7 Classic Rock Holiday Songs In The 80s’

7 Classic Rock Holiday Songs In The 80s’ | I Love Classic Rock Videos

The Pretenders for 2000 Miles - RHINO / Youtube

While the Yuletide season is the time for recollection and relaxation, it has never stopped rock fans from celebrating Christmas their way. Whether it be covers or original wintery wonderland tunes given the grit-baked, overdriven treatment, these songs give justice to the most wonderful time of the year nonetheless. Here are our 7 Christmas takeaways from the rockin’ 80’s.

“Christmas Wrapping” – The Waitresses

Christmas goes new wave with The Waitresses’ “Christmas Wrapping”, with its head-bopping bass progression, brass accents, and a vocal that was monotonous yet interesting at the same time, the track is a novel tune to come back to this season.

“Christmas (Baby, Please Come Home)” – U2

U2 delivers a heartwrenching message in a controlled fashion with this track, their own rendition taking that preacher’s pulpit with conviction and compassion working hand in hand.

“Please Come Home For Christmas” – The Eagles

Just before the titanic band broke up, their release of “Please Come Home For Christmas” signaled the group moving onto uncharted territory. The song comes off as a pop-oriented version, giving it more familiarity with the throng in the process.

“Wonderful Christmastime” – Paul McCartney

Paul McCartney goes unapologetically synth-base in “Wonderful Christmastime”, creating one of the most indulgent tunes you can enjoy while getting that Yule log toasty.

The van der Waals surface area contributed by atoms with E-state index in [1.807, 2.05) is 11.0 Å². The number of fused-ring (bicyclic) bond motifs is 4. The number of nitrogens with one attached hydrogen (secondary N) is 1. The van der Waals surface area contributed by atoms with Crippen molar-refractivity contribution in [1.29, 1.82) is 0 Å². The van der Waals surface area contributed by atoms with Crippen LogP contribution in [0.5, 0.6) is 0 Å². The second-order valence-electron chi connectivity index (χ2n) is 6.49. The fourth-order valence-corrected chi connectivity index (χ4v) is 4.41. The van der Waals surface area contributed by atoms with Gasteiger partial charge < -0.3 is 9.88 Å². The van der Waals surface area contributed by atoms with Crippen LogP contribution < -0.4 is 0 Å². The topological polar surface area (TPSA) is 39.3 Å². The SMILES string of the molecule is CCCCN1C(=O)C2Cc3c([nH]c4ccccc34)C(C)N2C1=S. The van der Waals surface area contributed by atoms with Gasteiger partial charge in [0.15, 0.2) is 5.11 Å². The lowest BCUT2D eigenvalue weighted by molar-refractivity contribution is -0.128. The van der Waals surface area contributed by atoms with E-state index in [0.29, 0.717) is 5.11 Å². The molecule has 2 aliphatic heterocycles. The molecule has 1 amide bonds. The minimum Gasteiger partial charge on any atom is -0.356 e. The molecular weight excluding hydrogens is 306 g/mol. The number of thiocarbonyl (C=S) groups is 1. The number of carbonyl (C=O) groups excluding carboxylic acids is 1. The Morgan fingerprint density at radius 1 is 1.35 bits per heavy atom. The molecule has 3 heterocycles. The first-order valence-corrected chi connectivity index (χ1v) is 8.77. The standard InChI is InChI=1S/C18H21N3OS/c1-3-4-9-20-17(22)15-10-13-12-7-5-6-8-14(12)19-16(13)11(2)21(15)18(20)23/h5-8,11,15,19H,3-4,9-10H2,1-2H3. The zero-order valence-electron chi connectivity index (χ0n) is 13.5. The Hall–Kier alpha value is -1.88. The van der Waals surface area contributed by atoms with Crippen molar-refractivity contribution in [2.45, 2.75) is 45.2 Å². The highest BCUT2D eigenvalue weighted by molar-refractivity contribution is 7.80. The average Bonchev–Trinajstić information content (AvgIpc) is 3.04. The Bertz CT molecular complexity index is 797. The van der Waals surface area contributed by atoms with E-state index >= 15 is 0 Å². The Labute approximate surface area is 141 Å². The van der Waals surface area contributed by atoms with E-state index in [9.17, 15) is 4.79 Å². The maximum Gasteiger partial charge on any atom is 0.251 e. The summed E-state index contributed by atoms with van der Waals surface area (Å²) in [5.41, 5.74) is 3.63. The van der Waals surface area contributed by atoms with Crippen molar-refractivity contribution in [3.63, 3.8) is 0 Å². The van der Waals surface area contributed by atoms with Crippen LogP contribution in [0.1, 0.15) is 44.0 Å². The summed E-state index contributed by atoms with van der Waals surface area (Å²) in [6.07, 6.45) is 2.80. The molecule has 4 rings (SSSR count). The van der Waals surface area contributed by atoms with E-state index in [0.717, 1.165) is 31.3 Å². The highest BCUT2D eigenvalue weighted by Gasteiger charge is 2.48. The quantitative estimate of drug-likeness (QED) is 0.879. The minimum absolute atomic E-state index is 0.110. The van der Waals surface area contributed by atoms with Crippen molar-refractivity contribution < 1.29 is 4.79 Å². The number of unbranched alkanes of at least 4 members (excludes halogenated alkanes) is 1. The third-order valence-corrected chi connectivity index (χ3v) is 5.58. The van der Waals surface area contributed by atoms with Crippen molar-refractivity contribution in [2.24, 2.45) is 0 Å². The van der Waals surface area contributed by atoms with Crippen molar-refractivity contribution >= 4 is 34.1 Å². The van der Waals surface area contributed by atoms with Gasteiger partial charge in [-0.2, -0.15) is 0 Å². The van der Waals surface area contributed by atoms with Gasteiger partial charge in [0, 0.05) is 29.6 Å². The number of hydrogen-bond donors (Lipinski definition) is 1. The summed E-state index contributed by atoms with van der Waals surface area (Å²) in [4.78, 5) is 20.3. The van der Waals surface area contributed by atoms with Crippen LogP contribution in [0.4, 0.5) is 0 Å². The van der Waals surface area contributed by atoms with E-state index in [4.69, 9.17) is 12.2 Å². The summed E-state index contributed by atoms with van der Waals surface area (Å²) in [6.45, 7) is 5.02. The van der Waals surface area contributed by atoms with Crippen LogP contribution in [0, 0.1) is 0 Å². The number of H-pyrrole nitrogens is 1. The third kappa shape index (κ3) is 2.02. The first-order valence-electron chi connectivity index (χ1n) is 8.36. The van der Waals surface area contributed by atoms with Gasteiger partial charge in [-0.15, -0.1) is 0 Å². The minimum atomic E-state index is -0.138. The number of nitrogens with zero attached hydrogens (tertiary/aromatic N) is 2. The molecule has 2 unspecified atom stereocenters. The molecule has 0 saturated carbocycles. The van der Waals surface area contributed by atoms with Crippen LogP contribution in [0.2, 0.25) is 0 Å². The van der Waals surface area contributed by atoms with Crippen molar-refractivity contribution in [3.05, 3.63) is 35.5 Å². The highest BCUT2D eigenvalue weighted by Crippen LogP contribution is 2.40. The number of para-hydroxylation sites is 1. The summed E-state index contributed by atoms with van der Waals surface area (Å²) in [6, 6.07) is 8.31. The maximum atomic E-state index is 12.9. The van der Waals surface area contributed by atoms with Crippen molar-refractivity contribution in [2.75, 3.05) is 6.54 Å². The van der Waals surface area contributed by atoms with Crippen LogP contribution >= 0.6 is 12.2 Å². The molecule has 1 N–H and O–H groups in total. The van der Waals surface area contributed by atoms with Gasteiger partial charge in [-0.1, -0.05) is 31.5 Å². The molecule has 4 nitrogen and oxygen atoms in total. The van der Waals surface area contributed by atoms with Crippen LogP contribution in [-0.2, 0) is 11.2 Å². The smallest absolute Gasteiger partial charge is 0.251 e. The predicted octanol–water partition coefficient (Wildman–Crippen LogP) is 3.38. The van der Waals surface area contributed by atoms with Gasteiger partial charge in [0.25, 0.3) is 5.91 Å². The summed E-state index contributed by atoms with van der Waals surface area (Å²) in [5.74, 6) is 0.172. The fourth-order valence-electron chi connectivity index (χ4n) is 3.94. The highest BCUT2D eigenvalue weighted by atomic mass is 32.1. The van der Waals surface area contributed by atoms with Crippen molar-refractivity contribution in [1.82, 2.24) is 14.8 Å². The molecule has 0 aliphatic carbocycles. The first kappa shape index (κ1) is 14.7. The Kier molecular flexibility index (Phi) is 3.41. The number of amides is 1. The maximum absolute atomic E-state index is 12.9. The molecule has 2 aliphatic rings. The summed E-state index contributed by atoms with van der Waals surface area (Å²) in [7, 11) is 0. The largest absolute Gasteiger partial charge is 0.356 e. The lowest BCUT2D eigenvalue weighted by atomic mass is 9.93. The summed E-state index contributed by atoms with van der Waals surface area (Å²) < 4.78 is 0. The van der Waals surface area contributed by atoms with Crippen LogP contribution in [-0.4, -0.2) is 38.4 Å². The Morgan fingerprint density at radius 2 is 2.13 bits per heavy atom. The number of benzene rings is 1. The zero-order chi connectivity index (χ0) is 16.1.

“Do They Know It’s Christmas?” – Band Aid

Bob Geldof once again tapped into his collaborative talents to get the biggest stars to sing on “Do They Know It’s Christmas?”. The catchy hook has an infectious sing-along quality to it, and when you see the crowd of talents joining hands to deliver the track, the spirit of giving hits you like a truck on the freeway.

“2000 Miles” – The Pretenders

“2000 Miles” paints the landscape with bittersweet melancholy as the twangy guitar intro eases you into the track’s main progression. Chrissie Hynde extends the hurt by singing about long-distance love and the loneliness of not having him over for Christmas.

“Merry Christmas (I Don’t Want To Fight Tonight)” – The Ramones

Punks not dead, and even more so in Christmastime with The Ramones’ “Merry Christmas (I Don’t Want To Fight Tonight)”. It seems like Christmas is on the verge of ruin, not just because Santa and his reindeer have gone missing, but the main character’s girlfriend doesn’t seem to get that Christmas is no time for conflict.